top of page

From Despair to Deliverance: Finding Hope in the Story of 1 Kings 18 by Dr. Terry Harman

Updated: Feb 18

Viral Despairs?

Are you ready for COVID-19 to be a thing of the past? I am. For Jews and Christians around the world our religious observances, celebrations, and regular worship services of 2020 and now 2021 have been devastated. In 2020 we were required to “shelter in place.” Our holiest seasons are meant to be a time of personal reflection and communal experiences. These special occasions are times when friends and families travel long distances to experience meaningful moments together. For too many of us loneliness, sadness and even despair have overshadowed holidays that once were filled with the making of precious memories and family traditions.

Amid living with a virus outside our doors, the political divisions that have gone viral continue to bombard us daily with negativity, through television, radio, internet, and social media. People are polarized on everything. There appears to be no hope on the horizon for a compromise, only more rancor and in-fighting. If only a heavy rain would come and wash away the political rancor and ugliness of our nation the same way a hard rain pours down and cleanses the dirty winter snow piled high in the parking lots of our neighborhood malls.

During this period, our daily vocabulary has expanded. Words such as “Zoom” and “Facebook Live” have become our go to alternatives for meeting in person. Yes, it is better than not meeting at all, but the electronic formats are a far cry from the face-to-face energy and connections made during personal interactions. We yearn for human connection and the day when all COVID restrictions have “Passed Over” us.

COVID Collateral Damages

As we travel our streets, we are aware of more closed businesses. Shops, strip malls and restaurants that once thrived may not return. Sadly, another disturbing change brought about by COVID-19 - the empty parking lots of churches and synagogues. An uncomfortable reality? On the one hand, some congregations have financially succumbed, and the doors have shuttered. On the other hand, congregations might struggle to return to full health because members of their spiritual community have become disconnected with each other and their faith. People have adjusted to the loss of being part of a community. It is not uncommon to hear the disappointment, concern, and expressions that we are living through a “spiritual drought.”

Remnants Provide Hope During Pandemics

Fortunately, there has always been a remnant during tough times that held on to hope and reinvented itself in the way prayer, study, and worship were experienced. These survivors modified existing ministries to offer the same care and message through different methods. New feeding programs, pastoral visits through Zoom and Face Time, digital newsletters, video archives of services, re-instituted old school telephone trees and card writing and even drive-by feeding programs. Religious organizations have recruited lay counselors to reach out and connect with the most vulnerable members of their community who might be experiencing loneliness, despair, and other chronic illnesses.

Remnants Find Hope in Biblical Stories

In times of “spiritual drought” and disappointment turning to the stories of the Bible can provide refreshment for our souls. The real-life experiences recorded in the Bible are not like the scripted “Reality TV” shows of our day. The writers of the scripture tell it as it is – the good, the bad, and the godly! Often, the biblical narrative starts with a gloomy situation, but the horizon reveals glimmers of hope in the small things. The lesson learned from the time of 1 Kings may provide some direction and hope for those of us who are experiencing a “spiritual drought” due to the restrictions of COVID-19.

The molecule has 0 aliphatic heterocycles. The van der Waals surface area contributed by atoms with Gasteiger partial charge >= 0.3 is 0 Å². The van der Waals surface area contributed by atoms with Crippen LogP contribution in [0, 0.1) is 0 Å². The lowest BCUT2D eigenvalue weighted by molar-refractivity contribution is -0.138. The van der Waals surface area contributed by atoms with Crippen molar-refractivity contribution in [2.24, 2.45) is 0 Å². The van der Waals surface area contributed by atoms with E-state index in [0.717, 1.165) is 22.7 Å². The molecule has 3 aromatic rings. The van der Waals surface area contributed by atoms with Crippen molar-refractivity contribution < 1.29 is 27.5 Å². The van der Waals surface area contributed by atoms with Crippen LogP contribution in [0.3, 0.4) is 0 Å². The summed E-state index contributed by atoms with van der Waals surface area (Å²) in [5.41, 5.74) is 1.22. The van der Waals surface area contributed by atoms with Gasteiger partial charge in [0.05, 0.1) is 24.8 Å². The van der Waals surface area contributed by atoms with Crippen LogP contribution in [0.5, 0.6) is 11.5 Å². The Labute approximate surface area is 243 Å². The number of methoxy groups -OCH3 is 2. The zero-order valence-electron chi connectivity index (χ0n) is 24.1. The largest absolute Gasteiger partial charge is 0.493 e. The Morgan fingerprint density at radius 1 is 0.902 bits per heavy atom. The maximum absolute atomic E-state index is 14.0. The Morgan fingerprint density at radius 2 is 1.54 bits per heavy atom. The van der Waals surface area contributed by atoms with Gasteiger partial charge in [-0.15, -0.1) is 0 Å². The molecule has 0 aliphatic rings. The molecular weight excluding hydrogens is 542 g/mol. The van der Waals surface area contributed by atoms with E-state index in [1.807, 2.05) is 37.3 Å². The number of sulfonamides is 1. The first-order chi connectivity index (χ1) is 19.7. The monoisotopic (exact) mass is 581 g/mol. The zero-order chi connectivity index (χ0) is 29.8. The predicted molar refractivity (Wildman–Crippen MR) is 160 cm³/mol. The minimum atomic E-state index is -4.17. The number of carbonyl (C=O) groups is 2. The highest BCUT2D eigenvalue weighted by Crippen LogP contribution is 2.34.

The Political Division of 1 Kings 12

The nation was engulfed in political turf wars over taxes! During King Solomon's reign many extravagances were paid for by levying heavy taxes on the people. When King Solomon died his son, Rehoboam was next in line for the throne. Rehoboam (“the people are enlarged” or “people of width.”) interestingly, did the exact opposite of what his name implies. The kingdom of 12 tribes did not enlarge but divided into two kingdoms (Judah “let him be praised” and Israel “God strives,” “God persists,” God is upright”).

The people sought relief from their new king, but their pleas fell on deaf ears. Instead of lightening the tax burden, King Rehoboam decided to increase it. Angered with new taxes, the ten northern tribes chose Jeroboam ("the people contend" or "he pleads the people's cause") as their new king and seceded from the 12 tribes sometimes referred to as the “United Monarchy.” Rehoboam and the southern tribes became Judah. Jeroboam and the northern tribes became Israel.

Spiritual and Natural Droughts

In his misguided effort to keep his people from traveling to worship in Jerusalem in the south, where they might be influenced to stand with Rehoboam, Jeroboam, the king of the North built two alternative sanctuaries and inaugurated the worship of the golden calf. Jeroboam stationed one calf in the city of Bethel (“house of God”) and the other in the city of Dan (“to judge or govern”). Jeroboam’s intention was to divert pilgrims traveling to the Temple in Jerusalem to one of the two southern kingdom’s shrines. This act of political expediency caused a spiritual drought throughout the land. If this were not enough Jezebel's spiritual bankruptcy motivated her to promote Baal worship, a cult of ungodly prophets, and to take measures to exterminate the prophets of God.